In fact, the concept of risk management recognised the importance of an “effects-oriented approach” (e.g., environmental quality standards and effects standards) in addition to a “source-orientated approach” (e.g., emission standards based on the best available techniques not entailing excessive cost). The risk management policy sets out criteria for judging risks of technological hazards based on the following concepts:

* That a maximum acceptable level of risk can be identified which should not be exceeded irrespective of the economic or social benefit that could result from the activity under consideration.

* That a negligible risk level can be identified at which it not sensible to try to reduce the risk further.

* That between these two levels the risk should be reduced to as low as is reasonably practicable.

The risk criteria deriving from such a policy are laid out explicitly in ‘Premises for Risk Management’ which is part of any ‘National Environmental Plan’ of a nation.

C. Stages in carrying out an environmental risk assessment – Environmental risk assessment can be thought of as containing the following key stages.

1. Hazard identification. This would typically include identification of the property or situation that could lead to harm. This step is sometimes also known as problem formulation.

2. Identification of consequences if the hazard was to occur. This step is sometimes also known as hazard identification.

3. Estimation of the magnitude of the consequences. This can include consideration of the spatial and temporal scale of the consequences and the time to onset of the consequences. When considering chemicals, this step can sometimes be termed release assessment.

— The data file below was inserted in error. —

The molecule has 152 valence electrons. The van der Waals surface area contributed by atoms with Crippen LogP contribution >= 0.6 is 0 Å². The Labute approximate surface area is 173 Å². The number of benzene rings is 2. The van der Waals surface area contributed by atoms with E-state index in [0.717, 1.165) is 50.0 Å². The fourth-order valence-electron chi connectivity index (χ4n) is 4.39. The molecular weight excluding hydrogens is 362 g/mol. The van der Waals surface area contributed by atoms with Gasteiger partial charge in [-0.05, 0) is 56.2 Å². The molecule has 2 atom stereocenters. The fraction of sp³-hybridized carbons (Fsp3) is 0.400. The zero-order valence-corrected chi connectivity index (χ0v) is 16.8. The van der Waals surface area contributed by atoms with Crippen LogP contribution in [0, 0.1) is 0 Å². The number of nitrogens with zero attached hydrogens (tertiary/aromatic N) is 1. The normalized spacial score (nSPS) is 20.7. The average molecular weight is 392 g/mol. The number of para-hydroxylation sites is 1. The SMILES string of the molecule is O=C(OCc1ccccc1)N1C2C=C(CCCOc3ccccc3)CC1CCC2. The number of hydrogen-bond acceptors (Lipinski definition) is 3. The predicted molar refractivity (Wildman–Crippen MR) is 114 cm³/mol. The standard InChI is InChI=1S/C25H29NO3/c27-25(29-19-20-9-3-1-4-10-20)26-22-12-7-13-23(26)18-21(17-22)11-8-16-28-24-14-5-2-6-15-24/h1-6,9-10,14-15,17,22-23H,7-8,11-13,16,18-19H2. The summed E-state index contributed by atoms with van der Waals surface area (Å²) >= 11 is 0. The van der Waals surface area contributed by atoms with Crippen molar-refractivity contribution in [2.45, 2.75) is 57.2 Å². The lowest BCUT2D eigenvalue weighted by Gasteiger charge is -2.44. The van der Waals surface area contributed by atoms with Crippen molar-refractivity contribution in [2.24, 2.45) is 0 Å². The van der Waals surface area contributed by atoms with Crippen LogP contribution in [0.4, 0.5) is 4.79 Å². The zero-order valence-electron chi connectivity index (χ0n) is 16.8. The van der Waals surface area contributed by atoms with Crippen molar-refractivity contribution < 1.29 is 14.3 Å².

4. Estimation of the probability of the consequences. There are three components to this, the presence of the hazard, the probability of the receptors being exposed to the hazard and the probability of harm resulting from exposure to the hazard. This step can sometimes be called exposure assessment or consequence assessment.

5. Evaluating the significance of a risk (often termed risk characterisation or risk estimation) is the product of the likelihood of the hazard being realised and the severity of the consequences.

A concept frequently used in environmental risk assessment is that of the source pathway receptor. In this model the pathway between a hazard source (for example a source of contamination) and a receptor (for example a particular ecosystem) is investigated. The pathway is the linkage by which the receptor could come into contact with the source (a number of pathways often need to be considered). If no pathway exists then no risk exists. If a pathway exists linking the source to the receptor then the consequences of this is determined.

D. Uses of environmental risk assessment – There are a wide range of uses of environmental risk assessment and, although the specific methodology and the responsibility for carrying out the assessment may vary, the core principles and the key stages of the process are fundamentally the same in each case. ERA can be used in a number of ways: